* Stress on Relationships. Ongoing sleep deprivation often makes people irritable. Combining crankiness with a schedule that makes it difficult for a member to see friends and family can strain relationships and connections to a spouse or children. For many night workers, trivial everyday issues -- even doing the laundry -- can lead to arguments.
Some husbands, wives or other partners can be very understanding about the
emotional effects of working an unusual schedule. In other cases, their tolerance eventually wears out. Sadly, divorce rates are as high as 60% among all-night workers.

* Safety Issues. One more problem seen among night workers relates to safety.
Experts find that those on the graveyard shift make five times as many serious
mistakes as people working days. They are also 20% more likely to have serious accidents.

How You Can Help Members

With all the special needs facing members on duty overnight, these steps can help make the graveyard shift more pleasant and productive for them.

  • Install brighter lights that simulate daylight.
  • Consider hiring a food service to bring in hot meals. Where budget constraints make that impossible, install a refrigerator and microwave to encourage members to eat more healthfully on their late-night breaks.
  • Provide an orientation session, or even a video, that prepares members to cope with the changes to their bodies and their social lives when they’re on the graveyard shift.
  • Double the number of allowable absences for night workers -- it can help reduce the number of accidents by as much as 50%.
  • Schedule safety training sessions a few times a year to remind members of precautions they can take.
  • If at all possible, offer transportation home for members coming off the overnight shift.
  • Encourage the planning of social events, such as daytime bowling games, so that co-workers on graveyard shifts can spend time together the way that daytime colleagues do.
  • Remind night workers to have regular physical exams so they can be screened for diabetes, colorectal cancer, and other common problems of the graveyard shift.
How Members Can Help Themselves
  • Offer members assigned to the graveyard shift a "tip sheet" with specific suggestions for making their night work more comfortable and manageable. These are some of the most helpful:
  • Post your work schedule at home, so your family can try to plan around your hours. Explain to them and to friends and neighbors what time of day you’ll be sleeping, so that they can try not to disturb you then.
  • Assure friends and loved ones that you do want to see them, but getting together will need to be carefully planned because of your work schedule.
  • Make "dates" with your spouse or partner. Agree on times when you’ll call home to chat with your children and partner. If they’re anxious about being alone at night, install a security system. Carry a beeper or cell phone so your family can always reach you.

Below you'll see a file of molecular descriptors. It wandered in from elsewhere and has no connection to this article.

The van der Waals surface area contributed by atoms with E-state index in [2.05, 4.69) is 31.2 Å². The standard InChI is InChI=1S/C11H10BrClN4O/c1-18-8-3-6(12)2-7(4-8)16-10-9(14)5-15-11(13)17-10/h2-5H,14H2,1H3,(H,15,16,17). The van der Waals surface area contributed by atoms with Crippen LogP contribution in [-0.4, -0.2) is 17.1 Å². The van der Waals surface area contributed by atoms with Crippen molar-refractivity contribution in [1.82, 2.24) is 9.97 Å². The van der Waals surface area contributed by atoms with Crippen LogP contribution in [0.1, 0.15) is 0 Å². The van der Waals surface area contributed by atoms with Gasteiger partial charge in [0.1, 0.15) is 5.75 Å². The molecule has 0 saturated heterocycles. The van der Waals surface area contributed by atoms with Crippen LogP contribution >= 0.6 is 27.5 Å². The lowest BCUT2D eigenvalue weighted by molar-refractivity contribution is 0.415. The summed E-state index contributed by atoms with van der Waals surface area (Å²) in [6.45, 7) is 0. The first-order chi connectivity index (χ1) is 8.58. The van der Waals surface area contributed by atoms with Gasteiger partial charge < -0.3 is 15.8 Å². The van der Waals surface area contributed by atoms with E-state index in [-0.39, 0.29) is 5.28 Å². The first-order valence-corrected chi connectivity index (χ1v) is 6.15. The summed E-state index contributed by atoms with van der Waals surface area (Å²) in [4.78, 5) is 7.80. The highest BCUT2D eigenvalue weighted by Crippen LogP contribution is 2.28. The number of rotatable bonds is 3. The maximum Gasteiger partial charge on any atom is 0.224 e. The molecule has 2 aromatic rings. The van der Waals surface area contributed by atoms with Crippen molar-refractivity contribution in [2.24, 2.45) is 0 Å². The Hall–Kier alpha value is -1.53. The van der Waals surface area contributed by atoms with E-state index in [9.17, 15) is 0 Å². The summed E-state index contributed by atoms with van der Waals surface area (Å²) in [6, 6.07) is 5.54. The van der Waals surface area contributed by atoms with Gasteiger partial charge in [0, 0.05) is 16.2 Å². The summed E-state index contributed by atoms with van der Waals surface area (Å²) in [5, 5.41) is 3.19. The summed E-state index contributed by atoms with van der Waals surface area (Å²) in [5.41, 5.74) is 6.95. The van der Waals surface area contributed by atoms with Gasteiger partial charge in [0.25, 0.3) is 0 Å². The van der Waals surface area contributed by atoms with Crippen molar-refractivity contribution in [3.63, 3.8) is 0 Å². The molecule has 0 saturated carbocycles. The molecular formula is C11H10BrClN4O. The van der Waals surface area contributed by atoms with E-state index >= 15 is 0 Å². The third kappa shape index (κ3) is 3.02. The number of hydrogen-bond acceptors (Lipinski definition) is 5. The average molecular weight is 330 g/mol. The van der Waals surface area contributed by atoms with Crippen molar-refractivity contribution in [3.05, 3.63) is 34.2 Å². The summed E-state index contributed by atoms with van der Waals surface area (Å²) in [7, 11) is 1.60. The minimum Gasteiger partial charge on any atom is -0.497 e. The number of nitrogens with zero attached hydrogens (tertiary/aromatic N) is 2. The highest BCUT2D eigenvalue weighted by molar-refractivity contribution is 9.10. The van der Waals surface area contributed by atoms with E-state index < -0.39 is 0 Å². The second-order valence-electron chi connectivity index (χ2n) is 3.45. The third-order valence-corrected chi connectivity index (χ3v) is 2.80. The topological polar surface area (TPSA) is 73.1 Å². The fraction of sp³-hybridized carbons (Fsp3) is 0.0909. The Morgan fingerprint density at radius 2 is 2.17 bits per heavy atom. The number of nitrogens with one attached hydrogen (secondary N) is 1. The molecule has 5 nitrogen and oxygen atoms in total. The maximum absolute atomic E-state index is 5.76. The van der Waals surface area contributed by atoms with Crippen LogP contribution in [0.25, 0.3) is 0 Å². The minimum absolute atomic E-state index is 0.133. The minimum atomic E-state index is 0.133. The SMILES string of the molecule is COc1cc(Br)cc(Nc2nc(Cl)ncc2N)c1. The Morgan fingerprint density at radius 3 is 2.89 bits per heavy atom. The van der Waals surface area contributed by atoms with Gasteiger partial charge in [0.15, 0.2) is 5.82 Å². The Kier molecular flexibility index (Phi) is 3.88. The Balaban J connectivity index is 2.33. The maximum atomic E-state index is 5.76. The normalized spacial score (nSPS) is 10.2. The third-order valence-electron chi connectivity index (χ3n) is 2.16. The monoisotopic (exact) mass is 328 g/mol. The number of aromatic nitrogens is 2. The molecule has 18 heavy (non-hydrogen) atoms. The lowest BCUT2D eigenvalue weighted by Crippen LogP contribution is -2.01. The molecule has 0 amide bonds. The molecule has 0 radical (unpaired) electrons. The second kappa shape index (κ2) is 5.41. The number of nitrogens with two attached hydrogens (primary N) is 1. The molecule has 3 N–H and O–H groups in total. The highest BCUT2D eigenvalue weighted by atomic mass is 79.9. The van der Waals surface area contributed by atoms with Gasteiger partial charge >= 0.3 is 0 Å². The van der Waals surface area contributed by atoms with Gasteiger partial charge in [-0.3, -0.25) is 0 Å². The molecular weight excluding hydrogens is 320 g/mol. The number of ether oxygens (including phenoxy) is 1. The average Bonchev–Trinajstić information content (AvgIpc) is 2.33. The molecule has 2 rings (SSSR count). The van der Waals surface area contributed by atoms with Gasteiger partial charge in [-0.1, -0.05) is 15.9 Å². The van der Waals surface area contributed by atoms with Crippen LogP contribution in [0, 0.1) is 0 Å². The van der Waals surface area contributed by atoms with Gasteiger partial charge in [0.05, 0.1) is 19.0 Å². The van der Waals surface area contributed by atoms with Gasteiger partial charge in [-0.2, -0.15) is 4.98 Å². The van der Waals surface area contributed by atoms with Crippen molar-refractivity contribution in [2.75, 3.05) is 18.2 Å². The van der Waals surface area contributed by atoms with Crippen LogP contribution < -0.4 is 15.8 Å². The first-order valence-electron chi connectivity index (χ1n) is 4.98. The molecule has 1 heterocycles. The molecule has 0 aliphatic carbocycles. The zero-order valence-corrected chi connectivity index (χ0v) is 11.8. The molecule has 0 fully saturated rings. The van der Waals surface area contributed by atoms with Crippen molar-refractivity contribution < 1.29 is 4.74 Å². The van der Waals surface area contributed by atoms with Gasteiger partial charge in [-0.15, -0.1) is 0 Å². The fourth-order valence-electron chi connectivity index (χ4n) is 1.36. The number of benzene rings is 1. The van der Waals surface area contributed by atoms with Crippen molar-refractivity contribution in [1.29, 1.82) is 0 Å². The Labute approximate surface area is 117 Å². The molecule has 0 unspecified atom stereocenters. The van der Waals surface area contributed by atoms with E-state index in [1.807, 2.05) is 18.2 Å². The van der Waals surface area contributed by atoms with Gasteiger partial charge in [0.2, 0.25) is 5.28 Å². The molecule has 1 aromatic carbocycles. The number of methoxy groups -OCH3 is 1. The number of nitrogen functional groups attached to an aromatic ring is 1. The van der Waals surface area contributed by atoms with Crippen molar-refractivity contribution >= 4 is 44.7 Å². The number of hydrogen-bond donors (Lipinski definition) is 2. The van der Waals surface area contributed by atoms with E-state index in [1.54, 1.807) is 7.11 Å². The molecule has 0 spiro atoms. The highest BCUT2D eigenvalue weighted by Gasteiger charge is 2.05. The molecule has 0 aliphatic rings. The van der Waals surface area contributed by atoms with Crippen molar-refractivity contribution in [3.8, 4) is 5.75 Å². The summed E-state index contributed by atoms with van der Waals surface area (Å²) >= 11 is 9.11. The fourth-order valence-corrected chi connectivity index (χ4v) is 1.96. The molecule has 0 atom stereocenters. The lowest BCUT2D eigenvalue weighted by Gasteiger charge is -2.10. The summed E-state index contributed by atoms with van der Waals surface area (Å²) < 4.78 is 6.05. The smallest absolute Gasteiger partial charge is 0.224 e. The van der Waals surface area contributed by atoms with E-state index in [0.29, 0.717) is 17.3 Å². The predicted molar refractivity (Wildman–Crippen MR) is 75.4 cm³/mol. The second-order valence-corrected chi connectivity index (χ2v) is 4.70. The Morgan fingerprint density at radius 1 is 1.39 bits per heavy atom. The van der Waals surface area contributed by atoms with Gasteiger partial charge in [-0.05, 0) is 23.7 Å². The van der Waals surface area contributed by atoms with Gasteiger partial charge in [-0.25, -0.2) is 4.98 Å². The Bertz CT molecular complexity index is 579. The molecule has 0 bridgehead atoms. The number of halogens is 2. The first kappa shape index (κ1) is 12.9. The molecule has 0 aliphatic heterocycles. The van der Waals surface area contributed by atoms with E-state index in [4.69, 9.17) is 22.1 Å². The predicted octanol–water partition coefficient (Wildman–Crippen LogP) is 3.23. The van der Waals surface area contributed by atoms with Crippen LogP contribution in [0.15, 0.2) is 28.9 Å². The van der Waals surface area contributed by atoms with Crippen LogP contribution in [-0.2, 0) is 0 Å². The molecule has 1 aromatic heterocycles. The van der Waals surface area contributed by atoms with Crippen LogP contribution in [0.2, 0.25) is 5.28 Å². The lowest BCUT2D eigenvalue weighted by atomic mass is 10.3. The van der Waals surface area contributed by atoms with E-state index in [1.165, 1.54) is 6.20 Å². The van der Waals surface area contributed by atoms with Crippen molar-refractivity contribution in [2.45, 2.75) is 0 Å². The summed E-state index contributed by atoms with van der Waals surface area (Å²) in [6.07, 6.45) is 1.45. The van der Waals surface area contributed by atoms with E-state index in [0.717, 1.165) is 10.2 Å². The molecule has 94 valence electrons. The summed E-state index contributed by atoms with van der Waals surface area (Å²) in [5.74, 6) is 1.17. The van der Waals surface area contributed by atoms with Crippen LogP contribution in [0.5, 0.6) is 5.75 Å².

• To get the 7 or 8 hours of sleep most people need each day, darken your bedroom (drapes block both sound and light) and make it as peaceful as possible. Take a warm bath; play relaxing music before turning in. Avoid alcohol, caffeine, heavy or greasy food, and anything that stimulates your brain, such as reading a thriller or balancing your checkbook.
  • Light blocks the brain’s production of melatonin, a natural chemical that makes us sleepy. So avoid bright daylight for two or three hours before trying to sleep. If you must be out during that period, wear dark sunglasses.
  • It may be tempting to sleep "regular" hours on your days off, but avoid the urge – it will only make it harder to adjust to the next workweek.
  • Diet has a big effect on energy and mood. Avoid sugary or carbohydrate-rich foods before and during your shift. You may think they’ll give you an energy burst to keep you awake and alert, but your body might "crash" a few hours later. Don’t snack; just eat one balanced meal while at work. If the cafeteria and nearby restaurants are closed at night, bring a healthy "brown bag" meal from home.
  • With an unusual work schedule, you can ignore the typical meal patterns. If you want pancakes for "dinner" with your family when you get home from work, it’s fine. So is having a salad while your kids eat cereal, if that’s your preference.
  • Do not leave the most boring, tedious tasks for the end of your shift (usually between 4 and 6 am), because that’s when you’ll be feeling the most tired.

Why is it worth offering as much assistance as possible to your members on the graveyard shift? Because experts find that people who are successful at working nights are those who like their jobs and adopt constructive ways to cope with their unusual hours. Remind your members that the keys to coping with the graveyard shift are to have a positive attitude and take care of yourself.

Many of these articles appear on the publication's website, which are often password-protected or members-only. For your convenience, I've gathered them on my own website.